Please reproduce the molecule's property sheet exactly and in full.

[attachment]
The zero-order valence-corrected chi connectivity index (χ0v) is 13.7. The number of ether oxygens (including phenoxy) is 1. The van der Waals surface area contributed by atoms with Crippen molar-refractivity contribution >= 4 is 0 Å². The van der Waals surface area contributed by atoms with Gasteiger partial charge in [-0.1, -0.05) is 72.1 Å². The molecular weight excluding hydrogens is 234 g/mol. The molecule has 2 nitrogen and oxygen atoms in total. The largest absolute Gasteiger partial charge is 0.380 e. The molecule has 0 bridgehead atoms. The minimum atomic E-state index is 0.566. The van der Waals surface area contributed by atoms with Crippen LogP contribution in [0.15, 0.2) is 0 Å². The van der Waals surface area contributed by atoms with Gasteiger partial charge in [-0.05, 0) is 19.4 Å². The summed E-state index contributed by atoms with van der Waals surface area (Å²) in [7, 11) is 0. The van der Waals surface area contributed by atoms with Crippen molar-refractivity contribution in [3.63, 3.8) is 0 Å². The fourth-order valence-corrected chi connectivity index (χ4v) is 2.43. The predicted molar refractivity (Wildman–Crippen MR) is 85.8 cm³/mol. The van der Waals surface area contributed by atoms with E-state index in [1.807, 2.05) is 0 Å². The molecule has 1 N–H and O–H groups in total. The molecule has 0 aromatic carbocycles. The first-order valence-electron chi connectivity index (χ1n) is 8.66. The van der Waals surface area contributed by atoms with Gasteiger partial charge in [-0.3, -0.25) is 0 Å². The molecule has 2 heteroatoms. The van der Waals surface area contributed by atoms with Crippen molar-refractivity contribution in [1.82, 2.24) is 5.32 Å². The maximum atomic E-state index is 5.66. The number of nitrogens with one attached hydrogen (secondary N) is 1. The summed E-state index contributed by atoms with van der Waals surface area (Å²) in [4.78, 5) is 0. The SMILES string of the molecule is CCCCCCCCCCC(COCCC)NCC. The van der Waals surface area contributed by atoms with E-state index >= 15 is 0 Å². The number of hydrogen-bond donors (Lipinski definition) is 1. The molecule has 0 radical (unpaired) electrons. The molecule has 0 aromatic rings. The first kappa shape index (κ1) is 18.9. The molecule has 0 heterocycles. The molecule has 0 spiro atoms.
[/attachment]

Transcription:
The zero-order valence-corrected chi connectivity index (χ0v) is 13.7. The number of ether oxygens (including phenoxy) is 1. The van der Waals surface area contributed by atoms with Crippen molar-refractivity contribution >= 4 is 0 Å². The van der Waals surface area contributed by atoms with Gasteiger partial charge in [-0.1, -0.05) is 72.1 Å². The molecular weight excluding hydrogens is 234 g/mol. The molecule has 2 nitrogen and oxygen atoms in total. The largest absolute Gasteiger partial charge is 0.380 e. The molecule has 0 bridgehead atoms. The minimum atomic E-state index is 0.566. The van der Waals surface area contributed by atoms with Crippen LogP contribution in [0.15, 0.2) is 0 Å². The van der Waals surface area contributed by atoms with Gasteiger partial charge in [-0.05, 0) is 19.4 Å². The summed E-state index contributed by atoms with van der Waals surface area (Å²) in [7, 11) is 0. The van der Waals surface area contributed by atoms with Crippen molar-refractivity contribution in [3.63, 3.8) is 0 Å². The fourth-order valence-corrected chi connectivity index (χ4v) is 2.43. The predicted molar refractivity (Wildman–Crippen MR) is 85.8 cm³/mol. The van der Waals surface area contributed by atoms with E-state index in [1.807, 2.05) is 0 Å². The molecule has 1 N–H and O–H groups in total. The molecule has 0 aromatic carbocycles. The first-order valence-electron chi connectivity index (χ1n) is 8.66. The van der Waals surface area contributed by atoms with Gasteiger partial charge in [-0.3, -0.25) is 0 Å². The molecule has 2 heteroatoms. The van der Waals surface area contributed by atoms with Crippen molar-refractivity contribution in [1.82, 2.24) is 5.32 Å². The maximum atomic E-state index is 5.66. The number of nitrogens with one attached hydrogen (secondary N) is 1. The summed E-state index contributed by atoms with van der Waals surface area (Å²) in [4.78, 5) is 0. The SMILES string of the molecule is CCCCCCCCCCC(COCCC)NCC. The van der Waals surface area contributed by atoms with E-state index >= 15 is 0 Å². The number of hydrogen-bond donors (Lipinski definition) is 1. The molecule has 0 radical (unpaired) electrons. The molecule has 0 aromatic rings. The first kappa shape index (κ1) is 18.9. The molecule has 0 heterocycles. The molecule has 0 spiro atoms.